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I've been out of the loop on ZigBee for a while now. Who has the most mature Zigbee stack? Is it Microchip, Chipcon, or Atmel?

Are there RF modules down to less than US$10 yet?

I recall there was some licensing issues with certain stacks a while back...

(This question was originally asked in 2009. As of 2012, I don't think Ember is a leading stack anymore. It seems that Texas Instruments has become the dominant chipset/stack... Although, their stack does seem to be locked to using IAR's terrible IDE which would make me think twice about using it.)

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up vote 6 down vote accepted

I've done some work with the TI stack. It's... ok I guess. The IDE limitation makes it pretty awful, and there are some rough edges. Documentation isn't all that great, and when you hit a certain level you run into a closed-source driver module (this might be a common limitation among vendors, haven't done enough with them all to know offhand.) Still, after having built a proof-of-concept demo with the TI stack, I'm still looking for alternatives.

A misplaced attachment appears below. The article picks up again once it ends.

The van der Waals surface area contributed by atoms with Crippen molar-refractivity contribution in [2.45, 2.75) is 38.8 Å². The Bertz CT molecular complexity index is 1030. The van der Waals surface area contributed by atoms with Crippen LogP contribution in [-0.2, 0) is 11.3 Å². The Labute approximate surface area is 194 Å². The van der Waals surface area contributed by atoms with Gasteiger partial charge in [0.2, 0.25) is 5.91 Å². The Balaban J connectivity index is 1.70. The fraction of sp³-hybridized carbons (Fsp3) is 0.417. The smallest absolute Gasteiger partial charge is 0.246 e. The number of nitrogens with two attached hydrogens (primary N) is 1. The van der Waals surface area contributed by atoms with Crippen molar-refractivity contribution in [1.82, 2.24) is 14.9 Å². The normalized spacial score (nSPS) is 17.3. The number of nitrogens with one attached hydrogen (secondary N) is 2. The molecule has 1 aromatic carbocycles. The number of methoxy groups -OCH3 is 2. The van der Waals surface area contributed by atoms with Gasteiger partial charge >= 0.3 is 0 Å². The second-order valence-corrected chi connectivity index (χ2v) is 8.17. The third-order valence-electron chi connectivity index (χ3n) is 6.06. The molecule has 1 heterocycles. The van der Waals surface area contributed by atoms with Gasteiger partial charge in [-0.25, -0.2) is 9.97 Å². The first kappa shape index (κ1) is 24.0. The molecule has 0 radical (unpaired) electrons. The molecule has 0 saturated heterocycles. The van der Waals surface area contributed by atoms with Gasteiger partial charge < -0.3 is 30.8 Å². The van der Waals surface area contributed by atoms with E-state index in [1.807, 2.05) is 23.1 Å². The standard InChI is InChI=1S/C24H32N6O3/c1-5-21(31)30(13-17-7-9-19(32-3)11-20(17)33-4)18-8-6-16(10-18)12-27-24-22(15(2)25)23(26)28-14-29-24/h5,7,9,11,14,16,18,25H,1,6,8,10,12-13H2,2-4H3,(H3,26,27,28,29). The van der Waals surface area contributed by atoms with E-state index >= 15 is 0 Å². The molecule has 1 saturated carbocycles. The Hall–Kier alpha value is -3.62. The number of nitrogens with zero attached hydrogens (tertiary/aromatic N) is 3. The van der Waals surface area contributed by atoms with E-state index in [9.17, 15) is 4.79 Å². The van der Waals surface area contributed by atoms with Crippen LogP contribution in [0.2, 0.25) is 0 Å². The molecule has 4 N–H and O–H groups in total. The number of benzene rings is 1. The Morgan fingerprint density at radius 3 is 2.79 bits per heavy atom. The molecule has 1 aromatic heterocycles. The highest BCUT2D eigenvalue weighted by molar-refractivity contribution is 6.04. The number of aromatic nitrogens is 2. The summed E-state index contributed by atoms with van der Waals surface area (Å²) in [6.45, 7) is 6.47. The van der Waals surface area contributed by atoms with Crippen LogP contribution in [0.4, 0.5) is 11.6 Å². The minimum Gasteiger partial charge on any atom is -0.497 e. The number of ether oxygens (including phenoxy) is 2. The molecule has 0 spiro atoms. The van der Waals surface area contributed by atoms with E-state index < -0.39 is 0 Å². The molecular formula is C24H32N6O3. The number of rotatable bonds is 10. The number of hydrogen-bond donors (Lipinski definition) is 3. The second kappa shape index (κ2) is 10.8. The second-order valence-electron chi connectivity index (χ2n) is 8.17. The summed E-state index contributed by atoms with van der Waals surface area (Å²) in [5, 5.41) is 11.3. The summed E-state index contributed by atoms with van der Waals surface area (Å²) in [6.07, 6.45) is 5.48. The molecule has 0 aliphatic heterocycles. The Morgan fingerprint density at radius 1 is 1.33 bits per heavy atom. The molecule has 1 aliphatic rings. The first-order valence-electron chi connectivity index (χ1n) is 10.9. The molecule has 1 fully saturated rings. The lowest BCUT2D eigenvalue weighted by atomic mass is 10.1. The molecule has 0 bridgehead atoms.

Saw a bunch of them at ESC and CES. For reference, some options (no particular endorsement either way, in alphabetical order)

Any other suggestions/alternatives would be welcome.

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microchip sell a zigbee stack for the PIC24/DSPIC to use with (their?) 802.15.4 rf chips... not much more info on it than that, but it does seem to exist! – Julian Higginson May 4 '12 at 0:33
NXP and Ember seem to have the best documentation so far. Ember seems to be one of the oldest and more developed, not sure about their hawrdware though. – Larry Nov 11 '15 at 0:46

We've been using the Ember Corporation SoC chips for some time now. I'm very impressed with their chip, tools, and utilities. Some companies are using them for plug in modules, Digi's XBee and Telegesis are two that we have worked with.

Ember also has the ZCL and the HA and SA profiles implemented, ready for you to use.

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Two years later in 2011, Ember's ZigBee stack is the clear winner. Ember has enough of the ZigBee market to be an effective standard, and most plugin modules, including Digi's Xbee and Telegesis are built on top of Ember's SoCs.

Chipcom/Texas Instruments has some different interpretations of the protocol from Ember and in general their stack is less flexible. If you don't want to scan networks and join the way they recommend, you are basically out of luck.

I haven't used any other stacks.

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